Piers Marchant at TIFF, Day FourSeptember 11, 2017
Mary Shelley: One of the bigger disappointments of the festival so far, especially considering the talent of the director, Haifaa Al Mansour (Wadjda) and the potency of the subject matter. Shelley, of course, was the writer, who at the tender age of 21, wrote Frankenstein, one of the seminal horror texts of the age. The romantic partner of the poet Percy Shelley (played with Twilight-like pretty boy malevolence by Douglas Booth), Mary (Elle Fanning, whose accent fluctuates) suffered horribly at his irresponsible hands, and those of the horrific Lord Byron (Tom Sturridge), en route to making her most famous creation: A creature whose loneliness and abandonment are absolutely palpable. Unfortunately, working from a truly terrible script from Emma Jensen, Al Mansour’s film is at best inartful, and at worst, the kind of simplistic, every-scene-has-a-point! pabulum that would embarrass a high school English class. Each element of Frankenstein is foreshadowed (here, Mary learns about galvanism; here, she sees an article about sewing body parts together, et al.), as if all she needed to do to write the novel was to pluck them directly from the sources. Even the film’s strongest moments – where Al Mansour, the worlds first female Saudi director, gets to show 18th century male oppression at its most vile and condescending – get watered down under that lead weight of a script. Everyone deserved better.
Lean On Pete: What sounds like a kind of standard horse-as-redemption story, of which Hollywood has a plethora, in the hands of the extremely talented Andrew Haigh (45 Years, Weekend) becomes something a good deal more dark and deeply felt. Charlie, (Charlie Plummer, a star in the making), a sweet teenager living with his vagabond dad (Travis Femmel) as he takes intermittent gigs all over Washington state, lives a singularly lonely life. Being uprooted every few months, he’s gotten used to living on his own, as his wild-eyed, irresponsible father cavorts with different girlfriends, leaving him for days at a time, but even living in one sort of flophouse or another in this unhinged manner hasn’t dimmed Charlie’s temperament or penetrated his soul. Looking for a gig one summer, and hanging around near a horse track, he hooks up with Del (Steve Buscemi), a two-bit racehorse owner, who takes his fillies from small track to small track around the state. Charlie falls for one of Del’s horses (hence the film’s title), and despite entreaties to treat them like commodities, Charlie’s good nature, and the desperate emotional state he’s in, leaves him susceptible to actually caring. Things do not go well for quite some time, as Charlie gets more and more disenfranchised in trying to do right by his conscience, but even at his lowest ebb – and it’s quite a long plunge – he retains most of his purest sense of self. In the end, it’s anything but simple emotional fodder, Charlie dearly earns any good turn that comes his way.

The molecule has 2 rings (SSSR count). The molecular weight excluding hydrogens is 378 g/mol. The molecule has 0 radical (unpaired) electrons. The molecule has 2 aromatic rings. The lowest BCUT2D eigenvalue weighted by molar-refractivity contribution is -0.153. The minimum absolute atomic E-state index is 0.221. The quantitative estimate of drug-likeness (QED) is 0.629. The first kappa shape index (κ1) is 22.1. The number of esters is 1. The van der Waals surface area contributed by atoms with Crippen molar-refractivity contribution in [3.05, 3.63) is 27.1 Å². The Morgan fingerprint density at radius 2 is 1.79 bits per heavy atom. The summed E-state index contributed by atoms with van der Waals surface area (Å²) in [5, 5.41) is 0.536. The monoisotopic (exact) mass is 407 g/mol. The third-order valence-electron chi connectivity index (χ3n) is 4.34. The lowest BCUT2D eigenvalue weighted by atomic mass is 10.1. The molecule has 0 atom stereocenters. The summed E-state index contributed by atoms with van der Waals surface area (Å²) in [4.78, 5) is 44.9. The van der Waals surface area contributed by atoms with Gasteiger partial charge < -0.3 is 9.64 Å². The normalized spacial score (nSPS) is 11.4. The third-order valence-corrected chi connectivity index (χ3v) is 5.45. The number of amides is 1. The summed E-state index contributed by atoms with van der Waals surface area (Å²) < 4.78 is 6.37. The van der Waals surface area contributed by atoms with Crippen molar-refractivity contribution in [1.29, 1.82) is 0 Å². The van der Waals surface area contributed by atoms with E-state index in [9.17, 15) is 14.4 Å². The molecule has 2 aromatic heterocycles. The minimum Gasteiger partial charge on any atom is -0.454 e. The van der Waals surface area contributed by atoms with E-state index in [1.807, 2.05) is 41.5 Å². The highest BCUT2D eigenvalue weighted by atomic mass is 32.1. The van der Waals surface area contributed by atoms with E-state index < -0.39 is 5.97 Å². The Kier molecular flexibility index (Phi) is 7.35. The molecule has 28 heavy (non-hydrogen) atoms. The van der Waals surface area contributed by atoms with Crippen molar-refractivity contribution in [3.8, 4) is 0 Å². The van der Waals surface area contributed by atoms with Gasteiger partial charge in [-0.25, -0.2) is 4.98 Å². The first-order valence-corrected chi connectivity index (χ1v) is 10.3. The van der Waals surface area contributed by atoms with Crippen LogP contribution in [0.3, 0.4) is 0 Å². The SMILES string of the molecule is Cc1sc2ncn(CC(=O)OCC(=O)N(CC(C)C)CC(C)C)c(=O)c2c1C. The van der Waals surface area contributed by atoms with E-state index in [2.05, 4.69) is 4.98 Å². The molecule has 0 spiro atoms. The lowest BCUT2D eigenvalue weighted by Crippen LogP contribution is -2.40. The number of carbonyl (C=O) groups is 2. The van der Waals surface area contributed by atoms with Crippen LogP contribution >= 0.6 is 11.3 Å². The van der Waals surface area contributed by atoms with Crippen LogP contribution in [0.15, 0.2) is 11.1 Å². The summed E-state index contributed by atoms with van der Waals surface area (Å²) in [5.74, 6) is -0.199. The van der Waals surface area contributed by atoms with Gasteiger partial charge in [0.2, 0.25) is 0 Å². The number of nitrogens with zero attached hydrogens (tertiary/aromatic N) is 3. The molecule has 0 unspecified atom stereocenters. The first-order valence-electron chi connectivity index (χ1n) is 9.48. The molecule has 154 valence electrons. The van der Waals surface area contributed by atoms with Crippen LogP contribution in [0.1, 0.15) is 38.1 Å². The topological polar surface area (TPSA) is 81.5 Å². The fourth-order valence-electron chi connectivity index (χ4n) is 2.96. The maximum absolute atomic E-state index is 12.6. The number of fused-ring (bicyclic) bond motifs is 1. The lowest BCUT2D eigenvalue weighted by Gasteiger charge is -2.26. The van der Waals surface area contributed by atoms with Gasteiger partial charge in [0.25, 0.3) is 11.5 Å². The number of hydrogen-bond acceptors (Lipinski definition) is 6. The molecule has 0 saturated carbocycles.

Thelma: Joachim Trier’s would-be horror flick plays like a Norwegian Carrie, only in place of a lonely teenager from an ultra-religious household with telekinesis, we have a lonely college student (Elli Harboe) from an ultra-religious household with the ability to make anything happen she chooses. The film is stylish and sleek – many of the shots carry the substantial weight the concepts themselves do not – but it begs several very serious questions, including one major one that would actually render most of the film moot. There is some interesting psychology at work here, Thelma’s “powers” are revealed during her seizures, and it is suggested that only things that she wants to happen with her “heart and soul” can be changed, which points to us actually finding our essential truth, and not just caving into others’ expectations, but the film’s many puzzling pieces eventually come together in ways that are simply not terribly powerful or haunting.
Tomorrow: We start the day with John Curran’s Kennedy expose Chappaquiddick; move to Guillermo del Toro’s highly anticipated The Shape of Water; take in Louis C.K.’s disturbingly titled I Love You, Daddy; and close the day watching Denzel Washington in Dan Gilroy’s Roman J. Israel.